Recreational Intimacy, Play with me?

It's intimate, silly If you remember what I wrote about the five types of intimacy, requires that you do something together and work at making it fun. It's a nasty job, but somebody has to do it. At least for a couple of hours a week.

Even when both partners like a certain type of recreation, they can still manage to sabotage the fun. Even fun, see, can be a complete set up and total disaster. (More on this on the Types of Couples posts to come). Let's take my personal favorite recreation.

Tennis. Now there's a potentially intimate game, right? Two people can play together without a third or fourth to triangle one or the other out. (More on Triangles another day) It's potentially intimate because the players face one another from a short distance, across the court, usually in public, yet they are emotionally the only ones in the game. They wear scanty clothes, sometimes! They're exercising and will hopefully shower later. Should be fertile ground for recreational intimacy that could even lead to other types of intimacy. Should be.

But the recreational intimacy is very hard to pull off, actually, for many reasons. One may not want to beat the other or may feel terrible losing. One or both may be bad sports and tease, verbally abuse. Maybe one partner is really better than the other and gets frustrated at the other's lousy game. There are all kinds of things that can and do go wrong.

A famous neurologist, Jack Fox, says that everyone thinks he/she is a better tennis player than they really are. Let’s say that Jack's right. Now take Suz and Alan(made up names). They've been married a few months. They both played tennis in the past. They both loved the game. And no exception to Jack's rule, both thought themselves better at tennis than they really were.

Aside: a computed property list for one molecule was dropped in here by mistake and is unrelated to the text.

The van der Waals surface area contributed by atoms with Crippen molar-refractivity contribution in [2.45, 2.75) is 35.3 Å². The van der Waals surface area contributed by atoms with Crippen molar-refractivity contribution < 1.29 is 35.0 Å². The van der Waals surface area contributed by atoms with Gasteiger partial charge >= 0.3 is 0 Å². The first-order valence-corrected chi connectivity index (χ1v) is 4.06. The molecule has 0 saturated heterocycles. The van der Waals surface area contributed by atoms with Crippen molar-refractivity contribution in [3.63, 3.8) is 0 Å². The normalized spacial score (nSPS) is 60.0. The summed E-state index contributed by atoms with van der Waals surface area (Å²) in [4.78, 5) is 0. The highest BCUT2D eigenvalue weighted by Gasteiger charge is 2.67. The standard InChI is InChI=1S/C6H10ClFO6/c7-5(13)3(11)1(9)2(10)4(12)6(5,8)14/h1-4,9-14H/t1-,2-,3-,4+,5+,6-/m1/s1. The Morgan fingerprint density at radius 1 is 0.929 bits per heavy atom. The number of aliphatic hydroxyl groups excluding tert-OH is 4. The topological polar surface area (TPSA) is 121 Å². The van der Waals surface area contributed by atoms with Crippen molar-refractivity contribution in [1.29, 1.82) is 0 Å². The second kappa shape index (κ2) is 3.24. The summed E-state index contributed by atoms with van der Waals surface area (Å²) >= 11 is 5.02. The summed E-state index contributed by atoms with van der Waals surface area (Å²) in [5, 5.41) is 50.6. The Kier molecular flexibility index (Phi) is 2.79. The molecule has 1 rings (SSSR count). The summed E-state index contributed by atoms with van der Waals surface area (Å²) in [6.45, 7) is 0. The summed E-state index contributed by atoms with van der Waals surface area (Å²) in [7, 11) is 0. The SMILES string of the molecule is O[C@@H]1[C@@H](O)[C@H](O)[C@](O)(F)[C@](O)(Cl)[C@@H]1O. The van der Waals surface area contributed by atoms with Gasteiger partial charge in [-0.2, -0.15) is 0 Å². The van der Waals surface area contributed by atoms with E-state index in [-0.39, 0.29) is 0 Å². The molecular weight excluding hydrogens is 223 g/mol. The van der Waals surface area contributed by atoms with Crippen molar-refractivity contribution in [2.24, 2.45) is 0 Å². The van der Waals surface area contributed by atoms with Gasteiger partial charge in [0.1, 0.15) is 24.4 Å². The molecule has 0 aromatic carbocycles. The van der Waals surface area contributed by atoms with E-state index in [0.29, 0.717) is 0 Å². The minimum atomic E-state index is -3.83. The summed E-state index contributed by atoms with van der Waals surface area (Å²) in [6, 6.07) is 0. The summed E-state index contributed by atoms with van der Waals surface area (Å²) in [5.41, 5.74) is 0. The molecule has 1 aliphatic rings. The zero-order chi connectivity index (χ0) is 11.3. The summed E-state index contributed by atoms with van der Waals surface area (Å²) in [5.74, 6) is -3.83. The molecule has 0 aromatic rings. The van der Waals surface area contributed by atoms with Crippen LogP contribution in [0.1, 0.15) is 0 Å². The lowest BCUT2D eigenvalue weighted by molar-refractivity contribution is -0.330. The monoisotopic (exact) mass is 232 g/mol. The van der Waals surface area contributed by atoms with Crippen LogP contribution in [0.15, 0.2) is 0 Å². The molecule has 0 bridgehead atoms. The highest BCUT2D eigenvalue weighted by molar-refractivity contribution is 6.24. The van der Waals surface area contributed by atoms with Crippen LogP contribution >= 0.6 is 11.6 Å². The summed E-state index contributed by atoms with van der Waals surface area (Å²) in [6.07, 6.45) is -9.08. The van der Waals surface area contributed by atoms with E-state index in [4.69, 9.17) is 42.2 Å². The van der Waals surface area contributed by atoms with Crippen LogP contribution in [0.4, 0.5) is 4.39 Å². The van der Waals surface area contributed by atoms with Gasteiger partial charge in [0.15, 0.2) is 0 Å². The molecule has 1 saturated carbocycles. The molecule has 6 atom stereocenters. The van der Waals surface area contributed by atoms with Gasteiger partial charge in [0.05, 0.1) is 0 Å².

So it was no surprise, when they started to play tennis, that each expected to win. It turned out that although Alan was no Bjorn Borg, he wasn’t that bad and he could beat Suz, beat her badly. He had a murderous serve. He smashed it, and when it was accurate, it flew way over her head. She hadn't a chance. She lost game after game and didn't like playing very much. What she wanted was that they each play with their own friends, not each other.

But Alan wanted to play with Suz. He really just wanted to play with her. Alan and Suz were not a conflictual or otherwise dysfunctional couple, and they really did want to do something fun together. But you can see how the situation was loaded with potential problems. So how did they manage it?

Suz, took some lessons and improved her game remarkably. Meanwhile, when they played together he tried to softened his serve. When he did smash the daylights out of the tennis ball (he still needed to do that for some reason) she took the smash from way behind the service line and by holding her racket steady, returned it fairly often. That was all she needed to do to put him on the defensive. She could rush the net to put away the next shot.

Such constructive problem solving! Not power tripping or giving up on the notion that they could have fun playing a game they both loved and were obviously VERY good at! And great problem solving is very, very intimate. More next time.

Copyright 2006, TherapyDoc